Advertising
Advertising

10 Things Only Social Media Managers Would Understand

10 Things Only Social Media Managers Would Understand

Picture the scene – you’re at a party and having a nice conversation with a group of interesting people. As everyone starts talking about what they do, an uncomfortable silence falls upon the gathering. Unfortunately, someone invited the social media manager and no-one knows what they do.

My name is Tom and this situation is a familiar one. The role of social media manager is a misunderstood one and so many people believe they just sit on Twitter all day. Worse, they often think the job is simple and can be accomplished by anyone.

As these uncomfortable silences are getting annoying, here are ten things which only people in my profession understand:

1. They are skilled marketing professionals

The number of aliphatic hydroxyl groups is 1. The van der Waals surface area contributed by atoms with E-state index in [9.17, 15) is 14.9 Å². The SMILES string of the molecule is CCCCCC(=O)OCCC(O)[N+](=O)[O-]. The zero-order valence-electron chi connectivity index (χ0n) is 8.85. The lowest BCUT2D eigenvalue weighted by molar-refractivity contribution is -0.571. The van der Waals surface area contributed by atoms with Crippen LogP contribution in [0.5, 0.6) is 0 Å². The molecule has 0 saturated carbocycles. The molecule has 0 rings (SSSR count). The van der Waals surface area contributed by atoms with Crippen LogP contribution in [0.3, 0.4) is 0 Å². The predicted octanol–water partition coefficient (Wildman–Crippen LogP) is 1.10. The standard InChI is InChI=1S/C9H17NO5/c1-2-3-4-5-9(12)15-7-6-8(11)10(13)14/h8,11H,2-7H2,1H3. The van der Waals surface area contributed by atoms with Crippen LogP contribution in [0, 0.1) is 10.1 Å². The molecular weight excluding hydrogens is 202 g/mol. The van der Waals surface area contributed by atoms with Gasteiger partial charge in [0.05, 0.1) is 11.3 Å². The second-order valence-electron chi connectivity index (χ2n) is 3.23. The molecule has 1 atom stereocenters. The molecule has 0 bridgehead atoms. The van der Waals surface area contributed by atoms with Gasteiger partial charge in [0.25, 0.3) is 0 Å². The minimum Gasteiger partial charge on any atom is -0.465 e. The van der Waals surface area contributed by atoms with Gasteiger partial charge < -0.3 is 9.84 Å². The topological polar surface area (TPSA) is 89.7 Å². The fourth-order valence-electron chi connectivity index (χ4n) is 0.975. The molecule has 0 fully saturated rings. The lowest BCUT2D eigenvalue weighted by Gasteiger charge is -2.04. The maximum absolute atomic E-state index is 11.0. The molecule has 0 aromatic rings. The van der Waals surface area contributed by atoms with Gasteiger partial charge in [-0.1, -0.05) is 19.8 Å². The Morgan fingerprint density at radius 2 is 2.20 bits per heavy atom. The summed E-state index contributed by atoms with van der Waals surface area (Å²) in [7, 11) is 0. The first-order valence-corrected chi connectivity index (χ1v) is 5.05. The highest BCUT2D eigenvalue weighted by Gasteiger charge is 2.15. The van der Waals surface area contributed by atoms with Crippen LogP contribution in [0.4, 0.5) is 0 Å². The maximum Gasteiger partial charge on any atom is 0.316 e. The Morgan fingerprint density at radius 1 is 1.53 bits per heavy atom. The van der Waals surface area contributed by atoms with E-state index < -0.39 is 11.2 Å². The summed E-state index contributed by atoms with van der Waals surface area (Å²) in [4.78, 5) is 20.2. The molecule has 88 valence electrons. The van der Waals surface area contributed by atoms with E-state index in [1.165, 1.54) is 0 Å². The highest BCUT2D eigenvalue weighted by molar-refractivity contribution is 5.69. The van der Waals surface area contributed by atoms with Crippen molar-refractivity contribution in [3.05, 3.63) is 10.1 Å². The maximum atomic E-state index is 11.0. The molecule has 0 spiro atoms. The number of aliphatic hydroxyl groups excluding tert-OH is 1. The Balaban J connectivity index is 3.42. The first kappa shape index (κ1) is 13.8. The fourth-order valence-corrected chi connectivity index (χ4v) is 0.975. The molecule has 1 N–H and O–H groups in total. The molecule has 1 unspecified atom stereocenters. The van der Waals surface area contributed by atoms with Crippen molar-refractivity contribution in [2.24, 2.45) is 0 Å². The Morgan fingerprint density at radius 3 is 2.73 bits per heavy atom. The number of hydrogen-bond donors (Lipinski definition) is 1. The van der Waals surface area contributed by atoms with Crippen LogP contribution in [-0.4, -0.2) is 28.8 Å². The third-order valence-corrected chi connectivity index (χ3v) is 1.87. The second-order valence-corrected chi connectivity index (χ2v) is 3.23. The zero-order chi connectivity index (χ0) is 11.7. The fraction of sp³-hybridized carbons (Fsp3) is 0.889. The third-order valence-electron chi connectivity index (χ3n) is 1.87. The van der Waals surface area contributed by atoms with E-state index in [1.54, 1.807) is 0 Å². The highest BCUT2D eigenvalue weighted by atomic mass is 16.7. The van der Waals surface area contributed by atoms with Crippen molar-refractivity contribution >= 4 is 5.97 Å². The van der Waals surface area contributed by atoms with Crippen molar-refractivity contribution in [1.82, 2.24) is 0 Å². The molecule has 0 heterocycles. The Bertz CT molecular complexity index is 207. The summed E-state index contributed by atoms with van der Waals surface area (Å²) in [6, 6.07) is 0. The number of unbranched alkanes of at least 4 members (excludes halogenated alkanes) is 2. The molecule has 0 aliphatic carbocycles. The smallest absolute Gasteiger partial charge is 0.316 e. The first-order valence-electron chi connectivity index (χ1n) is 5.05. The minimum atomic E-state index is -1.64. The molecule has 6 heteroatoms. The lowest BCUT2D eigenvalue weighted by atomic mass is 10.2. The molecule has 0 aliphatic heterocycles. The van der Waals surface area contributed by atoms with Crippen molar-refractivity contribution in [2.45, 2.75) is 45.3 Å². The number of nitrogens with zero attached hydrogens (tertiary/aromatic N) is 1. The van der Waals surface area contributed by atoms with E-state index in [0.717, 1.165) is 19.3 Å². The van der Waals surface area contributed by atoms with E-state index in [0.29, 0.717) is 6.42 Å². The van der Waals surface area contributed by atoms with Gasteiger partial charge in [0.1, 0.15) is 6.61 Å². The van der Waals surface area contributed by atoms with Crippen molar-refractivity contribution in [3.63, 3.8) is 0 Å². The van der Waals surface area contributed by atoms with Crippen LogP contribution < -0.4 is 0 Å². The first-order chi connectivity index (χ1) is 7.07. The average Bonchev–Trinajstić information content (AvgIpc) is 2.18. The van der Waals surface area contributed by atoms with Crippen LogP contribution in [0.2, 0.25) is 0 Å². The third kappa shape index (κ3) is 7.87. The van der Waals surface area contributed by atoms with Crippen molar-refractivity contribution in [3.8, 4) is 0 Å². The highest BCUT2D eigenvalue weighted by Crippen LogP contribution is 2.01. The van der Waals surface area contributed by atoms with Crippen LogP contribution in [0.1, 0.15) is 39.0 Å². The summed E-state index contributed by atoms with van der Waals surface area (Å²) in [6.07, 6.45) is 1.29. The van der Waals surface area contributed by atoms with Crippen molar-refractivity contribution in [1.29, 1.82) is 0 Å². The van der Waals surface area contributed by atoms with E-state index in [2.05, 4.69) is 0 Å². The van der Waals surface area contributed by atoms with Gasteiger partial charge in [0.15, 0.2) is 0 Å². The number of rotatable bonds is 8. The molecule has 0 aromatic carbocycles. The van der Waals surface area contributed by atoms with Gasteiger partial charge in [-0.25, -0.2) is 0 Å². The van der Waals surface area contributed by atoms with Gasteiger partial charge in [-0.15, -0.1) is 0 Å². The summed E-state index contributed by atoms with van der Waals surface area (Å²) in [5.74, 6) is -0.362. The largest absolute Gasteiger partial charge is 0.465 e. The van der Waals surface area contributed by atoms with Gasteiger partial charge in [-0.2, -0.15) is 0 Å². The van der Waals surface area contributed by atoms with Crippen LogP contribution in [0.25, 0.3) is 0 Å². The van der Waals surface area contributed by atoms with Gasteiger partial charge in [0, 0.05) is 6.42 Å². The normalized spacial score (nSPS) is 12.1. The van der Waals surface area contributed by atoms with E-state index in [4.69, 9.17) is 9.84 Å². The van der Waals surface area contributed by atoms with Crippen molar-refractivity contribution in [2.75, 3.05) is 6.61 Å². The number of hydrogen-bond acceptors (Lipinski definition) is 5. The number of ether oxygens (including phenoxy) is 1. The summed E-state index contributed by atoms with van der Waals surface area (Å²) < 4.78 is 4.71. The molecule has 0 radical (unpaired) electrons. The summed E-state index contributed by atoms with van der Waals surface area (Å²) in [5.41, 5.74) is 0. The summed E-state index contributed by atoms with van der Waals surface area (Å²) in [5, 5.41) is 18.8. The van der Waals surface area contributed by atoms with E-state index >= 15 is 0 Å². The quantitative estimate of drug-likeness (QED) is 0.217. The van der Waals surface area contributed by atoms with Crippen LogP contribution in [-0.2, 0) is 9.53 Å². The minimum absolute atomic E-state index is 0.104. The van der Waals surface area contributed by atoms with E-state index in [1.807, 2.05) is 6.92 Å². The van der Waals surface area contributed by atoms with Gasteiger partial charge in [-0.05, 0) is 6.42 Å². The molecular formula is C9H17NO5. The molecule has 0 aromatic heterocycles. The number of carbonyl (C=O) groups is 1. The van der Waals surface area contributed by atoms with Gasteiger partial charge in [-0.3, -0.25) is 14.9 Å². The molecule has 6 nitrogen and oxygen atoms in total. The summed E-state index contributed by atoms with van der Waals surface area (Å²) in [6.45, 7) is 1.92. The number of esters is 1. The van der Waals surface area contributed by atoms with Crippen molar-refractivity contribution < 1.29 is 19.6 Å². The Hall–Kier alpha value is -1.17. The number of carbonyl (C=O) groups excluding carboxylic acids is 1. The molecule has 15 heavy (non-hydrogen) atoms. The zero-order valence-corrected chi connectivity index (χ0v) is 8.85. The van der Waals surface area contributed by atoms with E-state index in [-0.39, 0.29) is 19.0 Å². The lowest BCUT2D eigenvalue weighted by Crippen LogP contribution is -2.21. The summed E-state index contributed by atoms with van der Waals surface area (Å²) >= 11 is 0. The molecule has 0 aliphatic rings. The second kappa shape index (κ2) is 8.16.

The role of a social media manager is an extremely challenging one and so much more complicated than just writing a few tweets every day. To begin with, there are several different social platforms to work with – each with their own separate identity.

A social media strategy has to fit into a client’s wider campaign. This requires an integrated approach with different elements of marketing, be they PR, PPC, or SEO, to get the best results possible.

This mix between strategic planning and collaboration dispels another myth about social media – this job cannot be done by everyone. In fact, according to the Huffington Post, almost 60% of social media professionals have previously worked at an advertising, marketing, or PR agency. They are experienced professionals.